Aire sur l’Adour

We stop off here to have a look at the market and we are both agree this town as a nice feel about it. We park next to the river Adour, from here we can see the bridge, that has been restored several times over the years.

Once a former Celtic camp it’s steeped in history. According to the legend Sainte Quitterie, a young virgin of royal Visigothic blood, preferred to die rather than deny her faith. Decapitated about 472 in the royal palace of Aire-sur-l’Adour, she carried, her head in her hands to the baptistery of the city where there is now a fountain that bears her name, it’s well known for its cure of headaches, heartbreak and many other ailments. 

Adour river

We stop to pick up shopping on our way to this village. John waits with the motorhome. When I return there are several other motorhomes in the car park. John tells me that one of them drove straight into the barrier and when he went over to speak to them they were blissfully unaware of what had happened. The only way out is back through the barrier so John uses the pole for washing the motorhome to hold the barrier up so they can drive back out.

Not sure how they didn’t see this barrier

Villeneuve de Marsan

Further down the road, we stop at Villeneuve-de-Marsan for the night. The aire has space for 7 motorhomes, the couple that are already there look as if they permanently live there. 

Bull ring

As we walk along into the town it looks a little more run down compared to some of the places we have been to. We are surprised to find a bullring,  Bullfighting only takes place in the South of France. Apparently, the festivals that run alongside these events are more popular than the bullfights, which I’m pleased to hear. 


This pretty 13th century fortified village, nestling in the heart of Lower Armagnac, will take you back in time. The Main square in the centre of the village, is simply magnificent, with its typical old arcaded houses and impressive fortified bell tower. 

Because the square has a rough gravel surface and cars are excluded it has a more authentic feel than many similar villages.

Last remaining piece of the village wall that was next to the guard house

As we wander around the cobbled streets you can still see the passageways between the houses that once collected rainwater and helped against fighting fires.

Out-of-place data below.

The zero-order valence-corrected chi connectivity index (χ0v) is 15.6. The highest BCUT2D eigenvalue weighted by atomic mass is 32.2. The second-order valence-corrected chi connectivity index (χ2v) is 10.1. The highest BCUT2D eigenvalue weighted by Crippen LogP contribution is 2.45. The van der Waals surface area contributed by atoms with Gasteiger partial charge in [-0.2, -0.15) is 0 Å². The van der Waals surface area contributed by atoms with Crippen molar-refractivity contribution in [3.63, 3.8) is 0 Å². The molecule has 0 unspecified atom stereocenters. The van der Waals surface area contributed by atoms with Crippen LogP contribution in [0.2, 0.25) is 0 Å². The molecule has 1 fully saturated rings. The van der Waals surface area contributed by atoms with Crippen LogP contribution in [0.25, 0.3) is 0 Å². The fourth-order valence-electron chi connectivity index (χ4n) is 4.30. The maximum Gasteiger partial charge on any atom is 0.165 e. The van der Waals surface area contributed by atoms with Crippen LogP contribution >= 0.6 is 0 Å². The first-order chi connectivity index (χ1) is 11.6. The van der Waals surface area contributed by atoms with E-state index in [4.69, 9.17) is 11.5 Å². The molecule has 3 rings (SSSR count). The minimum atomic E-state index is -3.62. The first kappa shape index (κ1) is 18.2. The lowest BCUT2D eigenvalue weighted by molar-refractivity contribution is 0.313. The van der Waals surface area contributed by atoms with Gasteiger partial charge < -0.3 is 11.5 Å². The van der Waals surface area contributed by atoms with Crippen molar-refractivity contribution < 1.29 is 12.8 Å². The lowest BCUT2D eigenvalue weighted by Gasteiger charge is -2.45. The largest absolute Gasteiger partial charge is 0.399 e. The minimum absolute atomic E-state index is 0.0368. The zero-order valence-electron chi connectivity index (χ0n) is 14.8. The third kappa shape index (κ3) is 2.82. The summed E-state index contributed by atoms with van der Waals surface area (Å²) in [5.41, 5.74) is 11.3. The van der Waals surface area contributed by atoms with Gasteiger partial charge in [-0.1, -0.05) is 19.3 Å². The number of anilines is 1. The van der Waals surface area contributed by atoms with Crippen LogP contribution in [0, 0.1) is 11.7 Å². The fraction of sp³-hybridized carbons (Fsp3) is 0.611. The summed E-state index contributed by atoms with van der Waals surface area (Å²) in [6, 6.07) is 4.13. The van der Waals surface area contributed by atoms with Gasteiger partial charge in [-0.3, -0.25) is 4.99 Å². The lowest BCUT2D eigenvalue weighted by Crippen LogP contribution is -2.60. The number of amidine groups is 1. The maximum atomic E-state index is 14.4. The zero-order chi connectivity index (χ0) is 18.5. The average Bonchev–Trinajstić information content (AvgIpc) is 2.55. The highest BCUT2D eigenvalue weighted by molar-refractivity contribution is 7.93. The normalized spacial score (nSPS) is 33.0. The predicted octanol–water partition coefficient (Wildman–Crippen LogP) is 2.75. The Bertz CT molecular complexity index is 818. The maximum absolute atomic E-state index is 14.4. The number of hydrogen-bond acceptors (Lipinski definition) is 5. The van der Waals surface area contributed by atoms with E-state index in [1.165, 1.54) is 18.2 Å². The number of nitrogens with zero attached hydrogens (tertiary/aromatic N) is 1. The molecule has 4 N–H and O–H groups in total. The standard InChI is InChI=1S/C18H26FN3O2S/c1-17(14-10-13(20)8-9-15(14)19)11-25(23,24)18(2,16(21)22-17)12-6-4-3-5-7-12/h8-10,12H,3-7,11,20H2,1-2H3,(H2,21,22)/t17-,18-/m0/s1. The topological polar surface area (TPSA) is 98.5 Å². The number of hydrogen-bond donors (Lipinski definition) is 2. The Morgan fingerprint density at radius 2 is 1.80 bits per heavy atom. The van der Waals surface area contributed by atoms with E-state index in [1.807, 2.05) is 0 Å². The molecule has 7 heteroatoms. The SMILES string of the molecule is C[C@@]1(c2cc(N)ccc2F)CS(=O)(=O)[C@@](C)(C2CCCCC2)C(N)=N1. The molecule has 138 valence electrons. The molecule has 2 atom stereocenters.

Old water passageways

The position of the aire makes it feel like you are part of the village. It’s a lovely large, quiet, open space. Everyone is very friendly, we get talking to a nice couple Dave, Michelle and their dog Layla. They suggest some areas to visit near our next house sit. 

Quiet peaceful night at this aire

We spend a couple of days here walking and cycling. We would have stayed longer but in need of water, we move on.

We seem to drive for miles but don’t come across one shop, well one that is open. We decide in future if we see a shop and it’s open we might just go in for the sake of it

Meil sur Garonne

Set on the Garonne river we find a campsite and decide to stay there for the night. Alongside, the river bank is a path used by cyclists, walkers and joggers. 

Lovely place to cycle

It’s late afternoon when we go for a ride. Passing the narrow boats we set off under the trees which give us shade. The scenery is lovely, with old French buildings, locks and people fishing you soon forget how far you have cycled. Apparently, along this path its possible to cycle all the way to Toulouse, John would be ok with that but at the moment that’s a bit too far for me. 

Lunch by the Garonne river

We manage to get back just before the storm starts, it continues to rain well into the night. 

We had planned to ride another part of the river today but after last nights weather that doesn’t show any signs of stopping, we decided to just have a drive, well once we navigate our way across the river. We don’t use the satnav all of the time but the one time we do it tries to take us across some of the smallest bridges, so it’s soon turned off. 


As we are in the wine region we thought we would try one of the vineyards advertised in the Passion book. 

In the small village of Haux is where we find a vineyard, located at the top of the hill overlooking the banks of the Garonne. Château Peneau is a family property,  led by woman since the 17th century, the 30-hectare vineyard, is set in the heart of Bordeaux and the Cadillac Côtes area. The grapes are grown on gravelly, clay-limestone soil which enables the wine to have good balance. These women have a motto, From the vineyard to the winemaking, until the bottling, all our efforts are guided by a single watchword: quality, authenticity and natural balance of life cycle. 

Just the one glass

After sampling and purchasing some of the wine we spend the night here, we have great views across the vineyards.

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